Help desks are already working in cities around the United States like Los Angeles, Philadelphia and Ann Arbor. They’re also here in New York: Project FAIR has been authorized by the State to run a help desk at the Brooklyn Office of Administrative Hearings since 2001. They work to ensure the accuracy and efficiency of the fair hearing process, lightening the workload of the agency staff and enabling clients to participate fully in the fair hearing process.
The Brennan Center report notes that in cities that currently use help desks, not only did agency personnel come to rely on advocates for information and support, but advocates also found ways to clear up confusion with clients while cutting down on agency bureaucracy. One advocate told the story:
“I had a woman who came in to an [advocacy] clinic in Queens a couple of weeks ago. She had applied on four separate occasions at the same center. She saw different workers each time and each of the four workers told her that she wasn’t eligible and wouldn’t even let her fill out an application, wouldn’t even accept an application. Which, right there, is just dead wrong. But, moreover, they were incorrect in their assessment of her ineligibility.”
The REAACT bill would provide a common sense solution to a citywide problem. The bill would cut through government red tape and bring help to many New Yorkers—like victims of domestic violence, immigrants and non-English speakers, as well as elderly or blind individuals trying to apply for public benefits.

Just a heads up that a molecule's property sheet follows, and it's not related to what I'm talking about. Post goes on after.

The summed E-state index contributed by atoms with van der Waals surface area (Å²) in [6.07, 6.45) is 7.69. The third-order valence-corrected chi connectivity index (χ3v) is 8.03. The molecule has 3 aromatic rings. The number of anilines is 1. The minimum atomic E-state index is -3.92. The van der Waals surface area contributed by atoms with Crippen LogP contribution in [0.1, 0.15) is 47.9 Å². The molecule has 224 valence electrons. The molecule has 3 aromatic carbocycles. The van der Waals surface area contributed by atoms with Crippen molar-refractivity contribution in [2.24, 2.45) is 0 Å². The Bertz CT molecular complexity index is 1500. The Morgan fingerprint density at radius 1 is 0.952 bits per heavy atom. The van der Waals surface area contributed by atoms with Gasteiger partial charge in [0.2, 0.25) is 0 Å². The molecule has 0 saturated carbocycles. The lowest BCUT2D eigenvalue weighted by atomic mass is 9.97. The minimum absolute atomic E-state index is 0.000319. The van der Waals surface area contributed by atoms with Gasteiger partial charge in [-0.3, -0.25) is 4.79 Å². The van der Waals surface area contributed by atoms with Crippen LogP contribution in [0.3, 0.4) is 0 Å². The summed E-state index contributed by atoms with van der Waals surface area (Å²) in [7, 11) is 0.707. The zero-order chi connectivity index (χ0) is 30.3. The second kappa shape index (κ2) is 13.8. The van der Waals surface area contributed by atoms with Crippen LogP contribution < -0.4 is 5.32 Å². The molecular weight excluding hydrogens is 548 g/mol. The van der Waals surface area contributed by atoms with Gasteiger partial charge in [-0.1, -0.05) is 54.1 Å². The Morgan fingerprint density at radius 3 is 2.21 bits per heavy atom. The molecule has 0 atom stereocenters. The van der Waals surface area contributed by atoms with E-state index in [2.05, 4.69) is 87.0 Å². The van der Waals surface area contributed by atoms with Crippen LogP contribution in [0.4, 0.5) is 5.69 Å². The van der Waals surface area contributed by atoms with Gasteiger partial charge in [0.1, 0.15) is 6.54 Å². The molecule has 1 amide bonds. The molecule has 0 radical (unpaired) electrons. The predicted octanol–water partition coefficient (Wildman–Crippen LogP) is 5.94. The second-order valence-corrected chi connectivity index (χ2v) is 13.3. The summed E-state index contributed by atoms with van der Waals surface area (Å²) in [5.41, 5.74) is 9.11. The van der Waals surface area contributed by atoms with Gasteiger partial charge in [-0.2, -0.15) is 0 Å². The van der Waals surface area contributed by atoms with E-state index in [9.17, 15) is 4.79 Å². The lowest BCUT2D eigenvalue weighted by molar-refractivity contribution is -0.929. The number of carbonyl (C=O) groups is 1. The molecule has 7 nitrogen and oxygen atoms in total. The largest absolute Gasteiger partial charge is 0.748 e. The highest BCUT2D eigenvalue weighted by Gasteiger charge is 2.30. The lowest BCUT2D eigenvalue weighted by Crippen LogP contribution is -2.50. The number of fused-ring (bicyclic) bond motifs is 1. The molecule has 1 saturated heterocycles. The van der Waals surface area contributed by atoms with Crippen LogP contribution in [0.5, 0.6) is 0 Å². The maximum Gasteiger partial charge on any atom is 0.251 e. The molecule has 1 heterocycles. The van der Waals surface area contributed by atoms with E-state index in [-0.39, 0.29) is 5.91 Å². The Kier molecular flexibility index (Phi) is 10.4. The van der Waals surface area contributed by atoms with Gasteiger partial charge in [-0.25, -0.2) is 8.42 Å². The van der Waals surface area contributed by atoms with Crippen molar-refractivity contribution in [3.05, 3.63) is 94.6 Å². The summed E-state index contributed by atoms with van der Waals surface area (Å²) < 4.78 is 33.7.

The REAACT bill, drafted by the Brennan Center for Justice at NYU School of Law, has already gained the support of advocate groups such as the Community Service Society, Community Voices Heard, Families United for Racial and Economic Equality (FUREE), Federation of Protestant Welfare Agencies, Gay Men’s Health Crisis, Legal Information for Families Today, Make the Road by Walking, New York City AIDS Housing Network, New York City Coalition Against Hunger, New York City Employment and Training Coalition, Partnership for the Homeless, Picture the Homeless, POTS & PANS, Project FAIR, Urban Justice Center, National Center for Law and Economic Justice, Welfare Reform Network, Welfare Rights Initiative, and Women’s City Club of New York.
The bill also has the support of thirty-six Councilmembers and the Chair of the Committee on General Welfare, Bill de Blasio.
But we still have a way to go. We need the mayor to support this bill allowing advocates to do what they do best: provide help to those in need. Whether New Yorkers are applying for public assistance or food stamps, facing tenancy termination proceedings or trying to navigate family court, advocates should be allowed onsite to help navigate the public benefits process.
It is time for the city to remove its ban on help desks in public benefits offices. Please email email@example.com if you would like to show your support for this important bill.